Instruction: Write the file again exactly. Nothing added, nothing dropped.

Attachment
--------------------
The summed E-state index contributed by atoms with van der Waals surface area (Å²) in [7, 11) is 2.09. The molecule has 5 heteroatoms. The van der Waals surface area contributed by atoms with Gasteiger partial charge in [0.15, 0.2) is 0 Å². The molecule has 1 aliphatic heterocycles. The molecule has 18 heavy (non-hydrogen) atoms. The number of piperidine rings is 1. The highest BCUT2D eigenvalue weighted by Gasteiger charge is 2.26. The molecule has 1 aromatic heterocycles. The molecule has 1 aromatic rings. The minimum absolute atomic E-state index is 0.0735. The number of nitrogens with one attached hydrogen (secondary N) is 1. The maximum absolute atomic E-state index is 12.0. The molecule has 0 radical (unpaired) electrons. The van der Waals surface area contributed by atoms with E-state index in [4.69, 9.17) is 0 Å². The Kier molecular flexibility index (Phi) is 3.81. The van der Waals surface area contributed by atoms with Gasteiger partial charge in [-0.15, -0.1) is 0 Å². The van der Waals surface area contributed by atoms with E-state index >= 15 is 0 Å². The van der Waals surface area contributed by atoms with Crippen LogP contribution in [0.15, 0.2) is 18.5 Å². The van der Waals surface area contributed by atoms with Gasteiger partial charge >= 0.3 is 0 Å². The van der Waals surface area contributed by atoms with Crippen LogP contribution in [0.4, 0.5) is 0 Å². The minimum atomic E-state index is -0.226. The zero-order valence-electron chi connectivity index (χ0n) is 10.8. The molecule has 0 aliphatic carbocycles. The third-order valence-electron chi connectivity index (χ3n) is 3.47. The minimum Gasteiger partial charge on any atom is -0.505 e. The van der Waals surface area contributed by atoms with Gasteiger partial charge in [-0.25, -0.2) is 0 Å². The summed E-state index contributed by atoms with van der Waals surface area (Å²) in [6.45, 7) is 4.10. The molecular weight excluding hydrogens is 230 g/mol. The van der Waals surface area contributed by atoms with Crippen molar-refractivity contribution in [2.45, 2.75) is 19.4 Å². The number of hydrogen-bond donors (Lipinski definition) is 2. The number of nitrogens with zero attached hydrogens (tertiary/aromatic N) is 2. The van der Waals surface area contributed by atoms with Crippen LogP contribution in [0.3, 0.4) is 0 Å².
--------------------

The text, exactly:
The summed E-state index contributed by atoms with van der Waals surface area (Å²) in [7, 11) is 2.09. The molecule has 5 heteroatoms. The van der Waals surface area contributed by atoms with Gasteiger partial charge in [0.15, 0.2) is 0 Å². The molecule has 1 aliphatic heterocycles. The molecule has 18 heavy (non-hydrogen) atoms. The number of piperidine rings is 1. The highest BCUT2D eigenvalue weighted by Gasteiger charge is 2.26. The molecule has 1 aromatic heterocycles. The molecule has 1 aromatic rings. The minimum absolute atomic E-state index is 0.0735. The number of nitrogens with one attached hydrogen (secondary N) is 1. The maximum absolute atomic E-state index is 12.0. The molecule has 0 radical (unpaired) electrons. The van der Waals surface area contributed by atoms with E-state index in [4.69, 9.17) is 0 Å². The Kier molecular flexibility index (Phi) is 3.81. The van der Waals surface area contributed by atoms with Gasteiger partial charge in [-0.15, -0.1) is 0 Å². The van der Waals surface area contributed by atoms with E-state index >= 15 is 0 Å². The van der Waals surface area contributed by atoms with Crippen LogP contribution in [0.15, 0.2) is 18.5 Å². The van der Waals surface area contributed by atoms with Gasteiger partial charge >= 0.3 is 0 Å². The van der Waals surface area contributed by atoms with Crippen LogP contribution in [0.4, 0.5) is 0 Å². The minimum atomic E-state index is -0.226. The zero-order valence-electron chi connectivity index (χ0n) is 10.8. The molecule has 0 aliphatic carbocycles. The third-order valence-electron chi connectivity index (χ3n) is 3.47. The minimum Gasteiger partial charge on any atom is -0.505 e. The van der Waals surface area contributed by atoms with Gasteiger partial charge in [-0.25, -0.2) is 0 Å². The summed E-state index contributed by atoms with van der Waals surface area (Å²) in [6.45, 7) is 4.10. The molecular weight excluding hydrogens is 230 g/mol. The van der Waals surface area contributed by atoms with Crippen molar-refractivity contribution in [2.45, 2.75) is 19.4 Å². The number of hydrogen-bond donors (Lipinski definition) is 2. The number of nitrogens with zero attached hydrogens (tertiary/aromatic N) is 2. The van der Waals surface area contributed by atoms with Crippen LogP contribution in [0.3, 0.4) is 0 Å².